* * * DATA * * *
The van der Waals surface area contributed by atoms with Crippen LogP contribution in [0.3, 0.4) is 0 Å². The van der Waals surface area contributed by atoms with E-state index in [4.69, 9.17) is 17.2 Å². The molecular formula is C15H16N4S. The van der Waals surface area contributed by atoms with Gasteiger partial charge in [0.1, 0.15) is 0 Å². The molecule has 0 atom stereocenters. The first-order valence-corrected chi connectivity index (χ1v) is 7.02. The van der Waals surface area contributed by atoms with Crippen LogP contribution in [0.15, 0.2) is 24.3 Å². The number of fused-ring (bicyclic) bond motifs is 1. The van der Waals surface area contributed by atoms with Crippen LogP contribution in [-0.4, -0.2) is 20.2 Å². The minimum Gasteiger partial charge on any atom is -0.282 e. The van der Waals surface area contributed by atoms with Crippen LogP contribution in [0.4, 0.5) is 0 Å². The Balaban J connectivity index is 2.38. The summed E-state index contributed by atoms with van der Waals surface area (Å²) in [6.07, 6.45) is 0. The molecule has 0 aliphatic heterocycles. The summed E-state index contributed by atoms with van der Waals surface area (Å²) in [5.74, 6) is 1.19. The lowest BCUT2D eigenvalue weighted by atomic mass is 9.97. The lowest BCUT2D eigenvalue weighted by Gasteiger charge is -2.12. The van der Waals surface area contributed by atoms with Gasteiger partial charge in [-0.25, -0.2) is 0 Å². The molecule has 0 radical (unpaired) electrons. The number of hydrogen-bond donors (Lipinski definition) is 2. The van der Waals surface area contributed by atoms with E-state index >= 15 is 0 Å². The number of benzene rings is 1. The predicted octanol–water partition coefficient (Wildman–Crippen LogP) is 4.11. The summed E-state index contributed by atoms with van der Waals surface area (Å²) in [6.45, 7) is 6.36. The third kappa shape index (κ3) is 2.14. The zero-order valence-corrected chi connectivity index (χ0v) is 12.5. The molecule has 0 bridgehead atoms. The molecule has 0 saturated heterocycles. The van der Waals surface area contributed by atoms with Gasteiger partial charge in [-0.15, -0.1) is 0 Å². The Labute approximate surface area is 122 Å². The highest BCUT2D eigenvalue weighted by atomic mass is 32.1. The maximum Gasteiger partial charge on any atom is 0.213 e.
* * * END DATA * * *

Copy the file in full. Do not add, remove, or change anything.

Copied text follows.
The van der Waals surface area contributed by atoms with Crippen LogP contribution in [0.3, 0.4) is 0 Å². The van der Waals surface area contributed by atoms with E-state index in [4.69, 9.17) is 17.2 Å². The molecular formula is C15H16N4S. The van der Waals surface area contributed by atoms with Gasteiger partial charge in [0.1, 0.15) is 0 Å². The molecule has 0 atom stereocenters. The first-order valence-corrected chi connectivity index (χ1v) is 7.02. The van der Waals surface area contributed by atoms with Crippen LogP contribution in [0.15, 0.2) is 24.3 Å². The number of fused-ring (bicyclic) bond motifs is 1. The van der Waals surface area contributed by atoms with Crippen LogP contribution in [-0.4, -0.2) is 20.2 Å². The minimum Gasteiger partial charge on any atom is -0.282 e. The van der Waals surface area contributed by atoms with Crippen LogP contribution in [0.4, 0.5) is 0 Å². The Balaban J connectivity index is 2.38. The summed E-state index contributed by atoms with van der Waals surface area (Å²) in [6.07, 6.45) is 0. The molecule has 0 aliphatic heterocycles. The summed E-state index contributed by atoms with van der Waals surface area (Å²) in [5.74, 6) is 1.19. The lowest BCUT2D eigenvalue weighted by atomic mass is 9.97. The lowest BCUT2D eigenvalue weighted by Gasteiger charge is -2.12. The van der Waals surface area contributed by atoms with Gasteiger partial charge in [-0.25, -0.2) is 0 Å². The molecule has 0 radical (unpaired) electrons. The number of hydrogen-bond donors (Lipinski definition) is 2. The van der Waals surface area contributed by atoms with E-state index >= 15 is 0 Å². The number of benzene rings is 1. The predicted octanol–water partition coefficient (Wildman–Crippen LogP) is 4.11. The summed E-state index contributed by atoms with van der Waals surface area (Å²) in [6.45, 7) is 6.36. The third kappa shape index (κ3) is 2.14. The zero-order valence-corrected chi connectivity index (χ0v) is 12.5. The molecule has 0 bridgehead atoms. The molecule has 0 saturated heterocycles. The van der Waals surface area contributed by atoms with Gasteiger partial charge in [-0.15, -0.1) is 0 Å². The Labute approximate surface area is 122 Å². The highest BCUT2D eigenvalue weighted by atomic mass is 32.1. The maximum Gasteiger partial charge on any atom is 0.213 e.